Sunday, March 11, 2012

5 Quick Tips to Improve Your Portrait Photographs

People love to look at people, which is why portraits are one of the most interesting types of photography.

The best portrait trigger an emotional response in the viewer about the subject. Your job, as a photographer, is to create the right kind of emotion. You have to decide, in advance, what emotion you want to elicit, and then setup the portrait to achieve that result.

Know Your Subject


If you're being paid to take a portrait shot, you'll need to talk to your client about what kind of effect they want to achieve.  A high-profile business person will want to feel respected, while an actress may want to look beautiful or seductive.

Putting colleagues in the background, blurred out, implies the subject is a leader.

This photos framing and the woman's makeup all draw your attention
to her eyes - making an instant connection.


Emotional Subjects lead to Emotional Photographs


A simple way to elicit the right emotion in the viewer is to have the subject display that emotion.  When we see someone smiling, it makes us want to smiley; when we see someone laugh, it makes us happy.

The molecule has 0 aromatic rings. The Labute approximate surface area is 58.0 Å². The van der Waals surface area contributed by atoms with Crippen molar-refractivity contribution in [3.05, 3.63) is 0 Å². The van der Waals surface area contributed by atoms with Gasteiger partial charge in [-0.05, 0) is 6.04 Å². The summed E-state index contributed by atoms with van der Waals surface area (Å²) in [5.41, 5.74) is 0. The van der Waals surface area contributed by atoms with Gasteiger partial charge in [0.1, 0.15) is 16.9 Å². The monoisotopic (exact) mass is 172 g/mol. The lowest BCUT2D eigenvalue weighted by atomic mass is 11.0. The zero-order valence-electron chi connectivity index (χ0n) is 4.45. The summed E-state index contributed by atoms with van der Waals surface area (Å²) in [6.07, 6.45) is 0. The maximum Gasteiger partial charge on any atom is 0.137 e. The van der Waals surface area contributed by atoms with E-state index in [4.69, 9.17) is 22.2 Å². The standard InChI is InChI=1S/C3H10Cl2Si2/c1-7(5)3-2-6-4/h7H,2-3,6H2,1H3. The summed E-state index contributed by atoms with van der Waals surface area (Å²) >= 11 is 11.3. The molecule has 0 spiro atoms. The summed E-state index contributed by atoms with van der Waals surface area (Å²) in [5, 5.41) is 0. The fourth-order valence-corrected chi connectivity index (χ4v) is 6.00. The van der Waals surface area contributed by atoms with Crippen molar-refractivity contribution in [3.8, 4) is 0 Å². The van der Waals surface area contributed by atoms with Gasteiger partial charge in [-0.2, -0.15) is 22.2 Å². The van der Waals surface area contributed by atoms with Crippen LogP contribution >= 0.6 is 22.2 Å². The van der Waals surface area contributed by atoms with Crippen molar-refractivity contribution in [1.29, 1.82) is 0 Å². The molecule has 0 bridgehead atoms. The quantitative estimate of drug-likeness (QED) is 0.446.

A smile on a subject's face makes them more relatable to the viewer.


But more rarely seen emotions, like anger,
make for more interesting photographs.



Put the Subject in Context


In a portrait, everything in the photo should draw the viewer's eyes to the subject.  However, you can use an interesting background or props to add context to the photo, and to tell the viewer something about the subject.

Putting this man with a suitcase implies that he is a
successful, world-traveling professional.

You can add context to a portrait by including an important
aspect of the subject's life as a prop, like this piano player.


Try a new Angle


Portraits taken from straight on are the most common, but taking a photo from a different angle can make it more interesting.

Rotating your camera to an interesting angle can add
a feeling of motion to a shot.
 
Overhead portraits stand out because they're not seen as often.


Tell a Story in a Look


Your subject's eyes will almost always be the most important aspect of a portrait.

Having your subject look straight into the camera will create
a connection between them and the viewer.

A subject looking outside of the frame makes the viewer
curious about what they're looking at.